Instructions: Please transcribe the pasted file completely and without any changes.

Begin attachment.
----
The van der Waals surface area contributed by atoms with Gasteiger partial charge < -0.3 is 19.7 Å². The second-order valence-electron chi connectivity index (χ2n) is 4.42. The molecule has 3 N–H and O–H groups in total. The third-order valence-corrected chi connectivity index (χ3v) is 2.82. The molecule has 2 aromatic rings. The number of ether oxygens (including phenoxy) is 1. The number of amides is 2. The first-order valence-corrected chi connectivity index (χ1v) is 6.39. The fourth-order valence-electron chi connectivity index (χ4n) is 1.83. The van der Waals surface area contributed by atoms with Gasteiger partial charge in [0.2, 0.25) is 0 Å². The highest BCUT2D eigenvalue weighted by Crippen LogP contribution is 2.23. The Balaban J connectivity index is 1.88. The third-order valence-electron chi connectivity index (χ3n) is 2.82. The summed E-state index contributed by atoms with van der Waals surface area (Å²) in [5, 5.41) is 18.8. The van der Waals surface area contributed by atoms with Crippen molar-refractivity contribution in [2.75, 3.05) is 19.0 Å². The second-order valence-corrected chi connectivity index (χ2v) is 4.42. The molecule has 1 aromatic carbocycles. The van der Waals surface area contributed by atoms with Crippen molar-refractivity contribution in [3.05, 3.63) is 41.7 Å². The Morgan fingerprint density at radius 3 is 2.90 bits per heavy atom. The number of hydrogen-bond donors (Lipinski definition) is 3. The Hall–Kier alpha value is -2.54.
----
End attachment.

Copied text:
The van der Waals surface area contributed by atoms with Gasteiger partial charge < -0.3 is 19.7 Å². The second-order valence-electron chi connectivity index (χ2n) is 4.42. The molecule has 3 N–H and O–H groups in total. The third-order valence-corrected chi connectivity index (χ3v) is 2.82. The molecule has 2 aromatic rings. The number of ether oxygens (including phenoxy) is 1. The number of amides is 2. The first-order valence-corrected chi connectivity index (χ1v) is 6.39. The fourth-order valence-electron chi connectivity index (χ4n) is 1.83. The van der Waals surface area contributed by atoms with Gasteiger partial charge in [0.2, 0.25) is 0 Å². The highest BCUT2D eigenvalue weighted by Crippen LogP contribution is 2.23. The Balaban J connectivity index is 1.88. The third-order valence-electron chi connectivity index (χ3n) is 2.82. The summed E-state index contributed by atoms with van der Waals surface area (Å²) in [5, 5.41) is 18.8. The van der Waals surface area contributed by atoms with Crippen molar-refractivity contribution in [2.75, 3.05) is 19.0 Å². The second-order valence-corrected chi connectivity index (χ2v) is 4.42. The molecule has 1 aromatic carbocycles. The van der Waals surface area contributed by atoms with Crippen molar-refractivity contribution in [3.05, 3.63) is 41.7 Å². The Morgan fingerprint density at radius 3 is 2.90 bits per heavy atom. The number of hydrogen-bond donors (Lipinski definition) is 3. The Hall–Kier alpha value is -2.54.